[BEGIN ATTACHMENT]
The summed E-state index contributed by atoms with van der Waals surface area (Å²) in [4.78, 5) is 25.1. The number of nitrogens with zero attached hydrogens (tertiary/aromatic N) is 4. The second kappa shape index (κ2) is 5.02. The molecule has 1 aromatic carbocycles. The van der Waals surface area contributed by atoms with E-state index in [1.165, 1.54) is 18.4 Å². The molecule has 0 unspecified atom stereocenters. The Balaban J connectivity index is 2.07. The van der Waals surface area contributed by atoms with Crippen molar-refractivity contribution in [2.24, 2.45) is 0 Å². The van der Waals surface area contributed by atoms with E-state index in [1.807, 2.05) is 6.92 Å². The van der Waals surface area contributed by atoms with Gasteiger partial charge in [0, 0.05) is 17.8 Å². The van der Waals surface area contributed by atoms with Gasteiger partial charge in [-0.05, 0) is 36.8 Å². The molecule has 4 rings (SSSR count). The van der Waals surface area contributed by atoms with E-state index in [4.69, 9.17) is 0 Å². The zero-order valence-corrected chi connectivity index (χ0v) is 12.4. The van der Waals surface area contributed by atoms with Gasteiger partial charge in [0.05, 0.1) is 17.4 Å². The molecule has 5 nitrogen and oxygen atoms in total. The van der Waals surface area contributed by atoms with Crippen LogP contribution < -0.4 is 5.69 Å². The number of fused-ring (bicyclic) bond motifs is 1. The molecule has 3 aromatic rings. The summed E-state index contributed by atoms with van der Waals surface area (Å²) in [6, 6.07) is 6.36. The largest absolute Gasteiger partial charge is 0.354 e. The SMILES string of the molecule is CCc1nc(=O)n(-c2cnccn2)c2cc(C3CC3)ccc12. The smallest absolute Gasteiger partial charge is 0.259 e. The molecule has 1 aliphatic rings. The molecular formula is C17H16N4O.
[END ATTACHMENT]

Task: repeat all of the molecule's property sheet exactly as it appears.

The summed E-state index contributed by atoms with van der Waals surface area (Å²) in [4.78, 5) is 25.1. The number of nitrogens with zero attached hydrogens (tertiary/aromatic N) is 4. The second kappa shape index (κ2) is 5.02. The molecule has 1 aromatic carbocycles. The van der Waals surface area contributed by atoms with E-state index in [1.165, 1.54) is 18.4 Å². The molecule has 0 unspecified atom stereocenters. The Balaban J connectivity index is 2.07. The van der Waals surface area contributed by atoms with Crippen molar-refractivity contribution in [2.24, 2.45) is 0 Å². The van der Waals surface area contributed by atoms with E-state index in [1.807, 2.05) is 6.92 Å². The van der Waals surface area contributed by atoms with Gasteiger partial charge in [0, 0.05) is 17.8 Å². The van der Waals surface area contributed by atoms with Gasteiger partial charge in [-0.05, 0) is 36.8 Å². The molecule has 4 rings (SSSR count). The van der Waals surface area contributed by atoms with E-state index in [4.69, 9.17) is 0 Å². The zero-order valence-corrected chi connectivity index (χ0v) is 12.4. The van der Waals surface area contributed by atoms with Gasteiger partial charge in [0.05, 0.1) is 17.4 Å². The molecule has 5 nitrogen and oxygen atoms in total. The van der Waals surface area contributed by atoms with Crippen LogP contribution < -0.4 is 5.69 Å². The number of fused-ring (bicyclic) bond motifs is 1. The molecule has 3 aromatic rings. The summed E-state index contributed by atoms with van der Waals surface area (Å²) in [6, 6.07) is 6.36. The largest absolute Gasteiger partial charge is 0.354 e. The SMILES string of the molecule is CCc1nc(=O)n(-c2cnccn2)c2cc(C3CC3)ccc12. The smallest absolute Gasteiger partial charge is 0.259 e. The molecule has 1 aliphatic rings. The molecular formula is C17H16N4O.